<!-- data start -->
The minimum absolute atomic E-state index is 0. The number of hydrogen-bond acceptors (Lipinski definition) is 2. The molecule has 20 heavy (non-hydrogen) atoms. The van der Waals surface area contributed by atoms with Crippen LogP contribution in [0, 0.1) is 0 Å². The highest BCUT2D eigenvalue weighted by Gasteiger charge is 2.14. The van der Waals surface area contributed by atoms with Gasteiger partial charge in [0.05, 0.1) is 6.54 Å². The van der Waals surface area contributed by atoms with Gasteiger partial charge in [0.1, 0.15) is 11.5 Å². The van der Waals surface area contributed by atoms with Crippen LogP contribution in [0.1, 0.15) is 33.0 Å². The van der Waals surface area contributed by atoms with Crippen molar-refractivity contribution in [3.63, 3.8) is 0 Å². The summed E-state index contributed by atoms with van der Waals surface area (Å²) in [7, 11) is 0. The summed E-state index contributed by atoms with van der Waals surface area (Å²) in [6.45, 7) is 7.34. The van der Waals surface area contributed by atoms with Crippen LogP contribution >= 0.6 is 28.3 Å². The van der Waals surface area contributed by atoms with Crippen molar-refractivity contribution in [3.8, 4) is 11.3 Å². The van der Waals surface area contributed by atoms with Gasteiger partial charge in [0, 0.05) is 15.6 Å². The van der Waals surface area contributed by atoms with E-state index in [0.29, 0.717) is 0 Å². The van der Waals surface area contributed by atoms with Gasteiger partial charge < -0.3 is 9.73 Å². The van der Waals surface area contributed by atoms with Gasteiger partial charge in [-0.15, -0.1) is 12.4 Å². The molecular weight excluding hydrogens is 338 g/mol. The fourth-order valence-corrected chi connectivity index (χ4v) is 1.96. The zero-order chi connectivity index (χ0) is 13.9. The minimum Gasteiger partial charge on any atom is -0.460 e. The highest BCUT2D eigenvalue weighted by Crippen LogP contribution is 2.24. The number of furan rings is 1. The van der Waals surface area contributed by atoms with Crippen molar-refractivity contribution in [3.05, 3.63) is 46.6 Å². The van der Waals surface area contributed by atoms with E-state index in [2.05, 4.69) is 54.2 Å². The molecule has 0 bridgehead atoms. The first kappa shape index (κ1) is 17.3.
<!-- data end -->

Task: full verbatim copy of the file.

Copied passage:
The minimum absolute atomic E-state index is 0. The number of hydrogen-bond acceptors (Lipinski definition) is 2. The molecule has 20 heavy (non-hydrogen) atoms. The van der Waals surface area contributed by atoms with Crippen LogP contribution in [0, 0.1) is 0 Å². The highest BCUT2D eigenvalue weighted by Gasteiger charge is 2.14. The van der Waals surface area contributed by atoms with Gasteiger partial charge in [0.05, 0.1) is 6.54 Å². The van der Waals surface area contributed by atoms with Gasteiger partial charge in [0.1, 0.15) is 11.5 Å². The van der Waals surface area contributed by atoms with Crippen LogP contribution in [0.1, 0.15) is 33.0 Å². The van der Waals surface area contributed by atoms with Crippen molar-refractivity contribution in [3.63, 3.8) is 0 Å². The summed E-state index contributed by atoms with van der Waals surface area (Å²) in [7, 11) is 0. The summed E-state index contributed by atoms with van der Waals surface area (Å²) in [6.45, 7) is 7.34. The van der Waals surface area contributed by atoms with Crippen LogP contribution >= 0.6 is 28.3 Å². The van der Waals surface area contributed by atoms with Crippen molar-refractivity contribution in [3.8, 4) is 11.3 Å². The van der Waals surface area contributed by atoms with Gasteiger partial charge in [0, 0.05) is 15.6 Å². The van der Waals surface area contributed by atoms with E-state index in [0.29, 0.717) is 0 Å². The van der Waals surface area contributed by atoms with Gasteiger partial charge < -0.3 is 9.73 Å². The van der Waals surface area contributed by atoms with Gasteiger partial charge in [-0.15, -0.1) is 12.4 Å². The molecular weight excluding hydrogens is 338 g/mol. The fourth-order valence-corrected chi connectivity index (χ4v) is 1.96. The zero-order chi connectivity index (χ0) is 13.9. The minimum Gasteiger partial charge on any atom is -0.460 e. The highest BCUT2D eigenvalue weighted by Crippen LogP contribution is 2.24. The number of furan rings is 1. The van der Waals surface area contributed by atoms with Crippen molar-refractivity contribution in [3.05, 3.63) is 46.6 Å². The van der Waals surface area contributed by atoms with E-state index in [2.05, 4.69) is 54.2 Å². The molecule has 0 bridgehead atoms. The first kappa shape index (κ1) is 17.3.